Office of Learning and Information Technology
UW System CIO Council, 1/18/2007
CIO Council Meeting University of Wisconsin
January 18, 2007
· 2006 ECAR Student Study Results
· CALEA update
· Microsoft licensing report
· Electronic forms – Exchange
· Middleware/Fusion Applications
o Priorities for campuses
o Strategies for proceeding as a system
o Identifying next steps, including any next steps that could be addressed whether or not a technical solution is pursued
· User Productivity Kit (UPK) update
· Update on RFPs for consulting services -- HR/Supply and Student Administration
· MHEC Docufide eTranscript initiative
CIOs and their Representatives
Mark Anderson (by teleconference)
Judy Caruso thanked all of the UWS institutions that participated in the ECAR Student Study in 2006 and encouraged everyone to contact her regarding participation in 2007. A full report of the 2006 results was sent to the CIOs in mid-December.
In 2006, within the UW System, there were 5,528 respondents out of the study total of 28,728. Response rates varied by institution from 7.4% at UW–Parkside to 22.9% at UW–Platteville. The majority of respondents were female, which reflects the UWS demographics. UW–Parkside respondents were the most diverse with respect to age. UWS respondents were a little older than the national average. There were more senior respondents than freshmen which affects some of the measures, such as skill level and computer ownership.
Living on campus makes a difference on certain measures. The academic disciplines of the respondents also affects their skill and usage levels, especially students from Business, Life Sciences and Engineering.
Within the UWS, UW–Platteville students have greatest ownership of specialized technologies as well as the greatest usage and skills with advanced applications like spreadsheets. They also have the greatest amount of gaming, which reflects the predominantly male population of the campus. The greatest uses of social networks are at UW–La Crosse and UW–Eau Claire, which also have the most female respondents. Dialup access is still prevalent at UW–Superior, UW-Parkside and the UW Colleges.
UW–Oshkosh and UW–Whitewater report the greatest use and satisfaction with course management systems. UW–Madison reports the lowest use, but this doesn't reflect the results of the UW–Madison survey which includes students at all points in their college careers.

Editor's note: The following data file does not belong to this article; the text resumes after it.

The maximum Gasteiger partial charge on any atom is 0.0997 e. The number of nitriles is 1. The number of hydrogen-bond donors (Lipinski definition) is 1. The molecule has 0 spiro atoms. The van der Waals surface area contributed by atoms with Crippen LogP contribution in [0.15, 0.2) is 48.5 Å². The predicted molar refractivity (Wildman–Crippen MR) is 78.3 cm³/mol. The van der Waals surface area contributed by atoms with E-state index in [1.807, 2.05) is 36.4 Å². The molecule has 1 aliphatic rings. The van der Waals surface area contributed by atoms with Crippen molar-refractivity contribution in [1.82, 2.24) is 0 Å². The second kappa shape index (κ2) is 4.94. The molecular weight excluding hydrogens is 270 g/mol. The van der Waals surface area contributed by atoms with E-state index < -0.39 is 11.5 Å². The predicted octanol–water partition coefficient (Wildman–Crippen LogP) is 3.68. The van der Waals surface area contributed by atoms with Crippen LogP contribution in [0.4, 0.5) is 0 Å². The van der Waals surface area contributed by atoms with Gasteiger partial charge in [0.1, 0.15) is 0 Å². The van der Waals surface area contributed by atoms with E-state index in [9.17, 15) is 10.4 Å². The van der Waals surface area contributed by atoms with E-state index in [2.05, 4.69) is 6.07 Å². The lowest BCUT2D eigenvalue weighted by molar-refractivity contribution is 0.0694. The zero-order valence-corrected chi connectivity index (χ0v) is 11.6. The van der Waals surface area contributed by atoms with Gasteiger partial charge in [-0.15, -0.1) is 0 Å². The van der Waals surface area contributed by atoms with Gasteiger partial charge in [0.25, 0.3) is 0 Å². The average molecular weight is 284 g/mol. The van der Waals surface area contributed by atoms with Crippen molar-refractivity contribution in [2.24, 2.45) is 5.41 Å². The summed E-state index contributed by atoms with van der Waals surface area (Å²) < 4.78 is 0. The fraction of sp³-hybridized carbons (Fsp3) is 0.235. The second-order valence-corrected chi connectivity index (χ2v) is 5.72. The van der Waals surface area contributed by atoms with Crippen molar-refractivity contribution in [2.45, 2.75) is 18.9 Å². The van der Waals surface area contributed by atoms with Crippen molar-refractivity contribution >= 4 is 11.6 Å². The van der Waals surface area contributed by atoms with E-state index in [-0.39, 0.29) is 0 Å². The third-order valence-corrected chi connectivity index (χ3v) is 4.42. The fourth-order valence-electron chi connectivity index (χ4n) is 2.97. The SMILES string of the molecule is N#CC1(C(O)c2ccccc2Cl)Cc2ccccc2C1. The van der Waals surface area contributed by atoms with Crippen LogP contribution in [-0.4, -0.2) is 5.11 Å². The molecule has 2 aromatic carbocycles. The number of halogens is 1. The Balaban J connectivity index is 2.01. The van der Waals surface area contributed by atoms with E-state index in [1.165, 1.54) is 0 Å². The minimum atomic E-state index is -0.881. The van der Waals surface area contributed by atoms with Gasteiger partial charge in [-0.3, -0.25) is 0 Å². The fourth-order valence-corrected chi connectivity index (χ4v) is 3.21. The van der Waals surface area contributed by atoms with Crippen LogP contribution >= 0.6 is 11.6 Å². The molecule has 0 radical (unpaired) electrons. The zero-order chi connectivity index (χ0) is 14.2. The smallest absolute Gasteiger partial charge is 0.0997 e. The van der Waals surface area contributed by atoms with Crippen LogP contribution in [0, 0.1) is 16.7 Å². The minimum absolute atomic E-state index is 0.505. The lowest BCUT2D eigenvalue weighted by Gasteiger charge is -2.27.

UWS students own slightly newer computers than students nationally. At UW–Madison in particular, students are coming in with laptops rather than desktops. UW–Platteville students own computers that are not very current compared to other institutions.
UWS students own fewer PDAs than the national average. UW–Madison students own iPods at a rate greater than the national average, but the ownership rate is lower at all of the other UWS institutions. UW–Superior students have the least ownership of technology overall.
Students were asked about their preferred email account. Nationally, students prefer their institutional account at a rate of 47.6% but the UWS institution rates are higher. Perhaps this shows the quality of the email at the UWS institutions.
Nationally, students prefer to be contacted via email at a rate of 84.8%, and most of the UWS rates are even higher.
Students at UW–Parkside have the widest range of electronic device usage in the UWS, from least hours per week to the highest.
On average, the UWS measures match the national averages. But, there are differences on a campus by campus basis. For example, instant messaging use at UW–Whitewater is 75.4% compared to the UWS average of 61.6%. The highest uses of the course management systems are at UW–Oshkosh (91.5%) and UW–Whitewater (56%) compared to a 39.1% UWS rate overall and the lowest rate at UW–Madison (20.4%).
Students at UW–Platteville own the most spreadsheets within the UW System, also the most PowerPoint and the most audio video software. UW–Parkside students own the most graphics and web development software.
At UW-Superior, UW Colleges and UW-Milwaukee the fewest students reported advanced skill levels with spreadsheets whereas at UW–Platteville the most students reported advanced skill levels. Overall, the UWS skill levels are lower than the national averages which may reflect a lack of integration in the curriculum or less preparation in high school.
The survey shows that students learn advanced tools when they are required to do so in their courses, not on their own or because their job requires it.
Dial-up access is still prevalent at UW Colleges, UW–Parkside and UW–Superior. The rates are less than 13% for all of the other UWS institutions.
If additional monies were available, UWS students overall would like more computer labs and printing. At UW–Milwaukee, these are virtually the only things that students want. 35.2% of the students at UW–Madison want a Napster-like service for free music.
The UWS students have a preference for a moderate amount of IT in courses, which reflects the national data.